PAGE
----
Many similarities exist among mothers who choose to donate their milk. Examining the personal characteristics of human milk donors can provide evidence on who is more likely to decide to donate milk. Data described included women's age, location, occupation, level of education, and relationship status. Common characteristics of donors across research conducted mostly in Brazil include stable couple relationships and higher education status10,16,17 and sometimes, women of higher parity.17 Similarly, 1 American study showed that most donors were married, well educated, and financially secure, with reported healthy dietary intake, alcohol use, and exercise.18 These American researchers also found that donors were often blood or plasma donors, suggesting an altruistic factor. Fonseca-Machado et al10 studied Brazilian milk donors and, like the American study, found that donors generally practiced healthy behaviors such as obtaining prenatal care.
Reasons for Donation
Milk donors have various individual reasons for donating their milk; however, a common reason for a large percentage of milk donors is excess milk production. This was common across different countries including Brazil,10,19 France,9 and the United States18 (second highest reason for donating). Another reported reason was more philanthropic in nature. Many of the studies, across Brazil, France, and the United States, reported that mothers wanted to help other mothers and infants citing concepts such as altruism,10 a general desire to help others,9(p201) and giving back.18,20 Thomaz et al,17 in Brazil, reported that the most common reason for donation was the “encouragement of health professionals,” followed by “the needs of the babies the banks serve.”(p71) Notably, Brazil has the largest number of milk banks in the world, and donor milk banking is integrated into federal, state, and local promotion, protection, and support efforts.5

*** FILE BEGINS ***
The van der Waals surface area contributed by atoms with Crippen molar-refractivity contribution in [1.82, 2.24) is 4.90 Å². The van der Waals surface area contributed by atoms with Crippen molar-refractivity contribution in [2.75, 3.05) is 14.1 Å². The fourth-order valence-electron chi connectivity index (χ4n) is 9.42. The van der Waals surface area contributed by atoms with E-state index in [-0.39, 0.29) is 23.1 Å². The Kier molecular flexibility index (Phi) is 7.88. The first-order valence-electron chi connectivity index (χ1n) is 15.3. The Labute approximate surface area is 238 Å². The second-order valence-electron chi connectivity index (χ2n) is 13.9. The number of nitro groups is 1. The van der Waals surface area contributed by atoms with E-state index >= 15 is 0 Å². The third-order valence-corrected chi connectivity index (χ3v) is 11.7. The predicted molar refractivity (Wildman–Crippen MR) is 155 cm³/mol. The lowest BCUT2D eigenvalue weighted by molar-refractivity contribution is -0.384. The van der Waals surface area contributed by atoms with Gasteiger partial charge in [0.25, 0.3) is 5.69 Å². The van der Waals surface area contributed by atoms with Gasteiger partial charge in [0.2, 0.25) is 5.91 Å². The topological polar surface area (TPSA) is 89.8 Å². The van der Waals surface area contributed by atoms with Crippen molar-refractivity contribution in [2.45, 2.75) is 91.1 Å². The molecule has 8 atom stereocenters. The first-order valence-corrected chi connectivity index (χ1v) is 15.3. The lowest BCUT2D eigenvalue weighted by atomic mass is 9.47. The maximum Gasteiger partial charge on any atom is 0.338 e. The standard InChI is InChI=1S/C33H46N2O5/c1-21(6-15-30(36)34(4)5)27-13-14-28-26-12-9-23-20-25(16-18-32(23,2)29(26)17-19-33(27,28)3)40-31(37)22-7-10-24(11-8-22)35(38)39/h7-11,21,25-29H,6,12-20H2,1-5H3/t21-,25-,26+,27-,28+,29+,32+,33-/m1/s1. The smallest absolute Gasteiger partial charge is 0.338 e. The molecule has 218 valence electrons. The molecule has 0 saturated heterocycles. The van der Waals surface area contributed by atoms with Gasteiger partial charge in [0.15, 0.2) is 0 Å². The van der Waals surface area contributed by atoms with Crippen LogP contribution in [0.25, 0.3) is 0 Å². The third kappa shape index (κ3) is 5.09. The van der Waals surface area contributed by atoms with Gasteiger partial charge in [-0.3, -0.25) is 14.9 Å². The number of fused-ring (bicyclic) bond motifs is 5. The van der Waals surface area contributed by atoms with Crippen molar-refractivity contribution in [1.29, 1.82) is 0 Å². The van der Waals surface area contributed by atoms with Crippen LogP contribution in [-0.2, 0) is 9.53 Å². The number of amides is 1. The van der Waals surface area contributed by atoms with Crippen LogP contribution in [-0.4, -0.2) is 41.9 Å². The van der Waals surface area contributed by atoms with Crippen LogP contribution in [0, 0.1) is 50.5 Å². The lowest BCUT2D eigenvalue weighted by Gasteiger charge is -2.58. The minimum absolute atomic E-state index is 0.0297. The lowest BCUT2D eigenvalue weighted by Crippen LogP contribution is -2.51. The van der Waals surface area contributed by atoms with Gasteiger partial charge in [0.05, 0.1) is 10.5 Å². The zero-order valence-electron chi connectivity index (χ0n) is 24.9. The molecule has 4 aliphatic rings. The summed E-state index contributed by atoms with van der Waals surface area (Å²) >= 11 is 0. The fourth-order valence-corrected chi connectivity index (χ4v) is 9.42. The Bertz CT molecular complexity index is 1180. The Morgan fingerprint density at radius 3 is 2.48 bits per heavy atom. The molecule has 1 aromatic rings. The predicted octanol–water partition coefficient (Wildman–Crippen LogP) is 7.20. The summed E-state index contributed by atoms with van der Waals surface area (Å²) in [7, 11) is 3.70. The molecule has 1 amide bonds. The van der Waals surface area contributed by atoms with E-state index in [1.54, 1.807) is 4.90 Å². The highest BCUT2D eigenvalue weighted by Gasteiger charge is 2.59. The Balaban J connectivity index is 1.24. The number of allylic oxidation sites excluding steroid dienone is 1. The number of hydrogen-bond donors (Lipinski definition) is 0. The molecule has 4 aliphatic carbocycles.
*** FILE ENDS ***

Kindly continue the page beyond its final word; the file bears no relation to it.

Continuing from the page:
Finally, Welborn,12 using phenomenology, described how donating human milk can help women grieve after a perinatal loss by making them feel like mothers and like they were helping other infants. Similarly, Cole and team11 examined the experiences of 2 mothers whose infants received perinatal palliative care and then continued to lactate and donate their milk after their infants died. These women each experienced different situations surrounding their infants, but both felt that the expression and donation process helped them through the grieving process by not discarding “such an invaluable resource”(p568) or maintaining a “longer connection”(p569) to the deceased infant.
What This Study Adds
- Descriptive information on the personal and demographic characteristics of women who donate their milk to a Midwest US milk bank certified by the Human Milk Banking Association of North America (HMBANA).
- Evidence on what motivates women to donate their milk to a human milk bank.